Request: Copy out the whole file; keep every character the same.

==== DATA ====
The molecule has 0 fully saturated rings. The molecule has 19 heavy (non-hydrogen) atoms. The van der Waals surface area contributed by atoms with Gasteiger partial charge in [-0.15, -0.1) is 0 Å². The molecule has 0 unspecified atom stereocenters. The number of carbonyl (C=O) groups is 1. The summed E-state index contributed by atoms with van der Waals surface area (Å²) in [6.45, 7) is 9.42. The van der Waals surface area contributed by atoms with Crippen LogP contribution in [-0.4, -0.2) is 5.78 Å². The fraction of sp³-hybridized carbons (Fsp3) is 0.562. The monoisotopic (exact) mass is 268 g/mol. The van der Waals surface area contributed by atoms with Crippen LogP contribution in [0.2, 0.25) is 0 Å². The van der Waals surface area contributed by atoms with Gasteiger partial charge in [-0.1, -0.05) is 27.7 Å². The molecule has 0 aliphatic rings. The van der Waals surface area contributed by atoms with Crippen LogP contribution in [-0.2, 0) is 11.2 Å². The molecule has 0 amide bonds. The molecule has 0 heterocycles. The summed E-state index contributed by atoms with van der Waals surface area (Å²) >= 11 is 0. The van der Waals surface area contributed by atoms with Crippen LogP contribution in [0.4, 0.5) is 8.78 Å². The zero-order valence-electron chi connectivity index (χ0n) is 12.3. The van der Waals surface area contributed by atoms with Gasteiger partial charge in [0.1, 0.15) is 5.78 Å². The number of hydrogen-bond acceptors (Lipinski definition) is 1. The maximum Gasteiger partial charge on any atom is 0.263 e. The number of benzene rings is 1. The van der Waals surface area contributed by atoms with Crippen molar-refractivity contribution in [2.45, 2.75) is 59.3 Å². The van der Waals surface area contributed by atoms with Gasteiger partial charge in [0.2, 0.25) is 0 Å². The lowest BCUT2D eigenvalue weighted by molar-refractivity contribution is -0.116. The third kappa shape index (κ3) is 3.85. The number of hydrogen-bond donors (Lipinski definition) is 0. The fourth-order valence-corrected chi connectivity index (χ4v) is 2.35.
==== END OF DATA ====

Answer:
The molecule has 0 fully saturated rings. The molecule has 19 heavy (non-hydrogen) atoms. The van der Waals surface area contributed by atoms with Gasteiger partial charge in [-0.15, -0.1) is 0 Å². The molecule has 0 unspecified atom stereocenters. The number of carbonyl (C=O) groups is 1. The summed E-state index contributed by atoms with van der Waals surface area (Å²) in [6.45, 7) is 9.42. The van der Waals surface area contributed by atoms with Crippen LogP contribution in [-0.4, -0.2) is 5.78 Å². The fraction of sp³-hybridized carbons (Fsp3) is 0.562. The monoisotopic (exact) mass is 268 g/mol. The van der Waals surface area contributed by atoms with Crippen LogP contribution in [0.2, 0.25) is 0 Å². The van der Waals surface area contributed by atoms with Gasteiger partial charge in [-0.1, -0.05) is 27.7 Å². The molecule has 0 aliphatic rings. The van der Waals surface area contributed by atoms with Crippen LogP contribution in [-0.2, 0) is 11.2 Å². The molecule has 0 amide bonds. The molecule has 0 heterocycles. The summed E-state index contributed by atoms with van der Waals surface area (Å²) >= 11 is 0. The van der Waals surface area contributed by atoms with Crippen LogP contribution in [0.4, 0.5) is 8.78 Å². The zero-order valence-electron chi connectivity index (χ0n) is 12.3. The van der Waals surface area contributed by atoms with Gasteiger partial charge in [0.1, 0.15) is 5.78 Å². The number of hydrogen-bond acceptors (Lipinski definition) is 1. The maximum Gasteiger partial charge on any atom is 0.263 e. The number of benzene rings is 1. The van der Waals surface area contributed by atoms with Crippen molar-refractivity contribution in [2.45, 2.75) is 59.3 Å². The van der Waals surface area contributed by atoms with Gasteiger partial charge in [0.2, 0.25) is 0 Å². The lowest BCUT2D eigenvalue weighted by molar-refractivity contribution is -0.116. The third kappa shape index (κ3) is 3.85. The number of hydrogen-bond donors (Lipinski definition) is 0. The fourth-order valence-corrected chi connectivity index (χ4v) is 2.35.